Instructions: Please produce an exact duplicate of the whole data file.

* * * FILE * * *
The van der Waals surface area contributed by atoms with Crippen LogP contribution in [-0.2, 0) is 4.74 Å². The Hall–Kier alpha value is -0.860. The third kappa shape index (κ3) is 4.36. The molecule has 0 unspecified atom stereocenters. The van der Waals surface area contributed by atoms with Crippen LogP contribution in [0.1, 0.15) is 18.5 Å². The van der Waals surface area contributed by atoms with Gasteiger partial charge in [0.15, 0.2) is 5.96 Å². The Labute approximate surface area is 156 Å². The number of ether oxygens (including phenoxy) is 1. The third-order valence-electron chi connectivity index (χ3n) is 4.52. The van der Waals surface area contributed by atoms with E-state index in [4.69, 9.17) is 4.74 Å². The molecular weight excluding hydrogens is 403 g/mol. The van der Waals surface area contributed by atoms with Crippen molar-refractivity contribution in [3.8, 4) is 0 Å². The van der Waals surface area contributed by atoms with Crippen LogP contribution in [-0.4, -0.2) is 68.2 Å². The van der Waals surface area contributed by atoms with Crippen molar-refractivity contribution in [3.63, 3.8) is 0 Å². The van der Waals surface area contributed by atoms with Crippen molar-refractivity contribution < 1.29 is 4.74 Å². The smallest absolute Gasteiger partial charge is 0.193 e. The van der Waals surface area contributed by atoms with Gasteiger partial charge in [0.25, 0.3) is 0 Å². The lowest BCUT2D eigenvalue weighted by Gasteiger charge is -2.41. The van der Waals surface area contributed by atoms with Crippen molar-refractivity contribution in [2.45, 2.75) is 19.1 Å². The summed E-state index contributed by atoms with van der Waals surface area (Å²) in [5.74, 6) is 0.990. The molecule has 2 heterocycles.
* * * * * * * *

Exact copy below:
The van der Waals surface area contributed by atoms with Crippen LogP contribution in [-0.2, 0) is 4.74 Å². The Hall–Kier alpha value is -0.860. The third kappa shape index (κ3) is 4.36. The molecule has 0 unspecified atom stereocenters. The van der Waals surface area contributed by atoms with Crippen LogP contribution in [0.1, 0.15) is 18.5 Å². The van der Waals surface area contributed by atoms with Gasteiger partial charge in [0.15, 0.2) is 5.96 Å². The Labute approximate surface area is 156 Å². The number of ether oxygens (including phenoxy) is 1. The third-order valence-electron chi connectivity index (χ3n) is 4.52. The van der Waals surface area contributed by atoms with E-state index in [4.69, 9.17) is 4.74 Å². The molecular weight excluding hydrogens is 403 g/mol. The van der Waals surface area contributed by atoms with Crippen molar-refractivity contribution in [3.8, 4) is 0 Å². The van der Waals surface area contributed by atoms with Crippen LogP contribution in [-0.4, -0.2) is 68.2 Å². The van der Waals surface area contributed by atoms with Crippen molar-refractivity contribution in [3.63, 3.8) is 0 Å². The van der Waals surface area contributed by atoms with Crippen molar-refractivity contribution < 1.29 is 4.74 Å². The smallest absolute Gasteiger partial charge is 0.193 e. The van der Waals surface area contributed by atoms with Gasteiger partial charge in [0.25, 0.3) is 0 Å². The lowest BCUT2D eigenvalue weighted by Gasteiger charge is -2.41. The van der Waals surface area contributed by atoms with Crippen molar-refractivity contribution in [2.45, 2.75) is 19.1 Å². The summed E-state index contributed by atoms with van der Waals surface area (Å²) in [5.74, 6) is 0.990. The molecule has 2 heterocycles.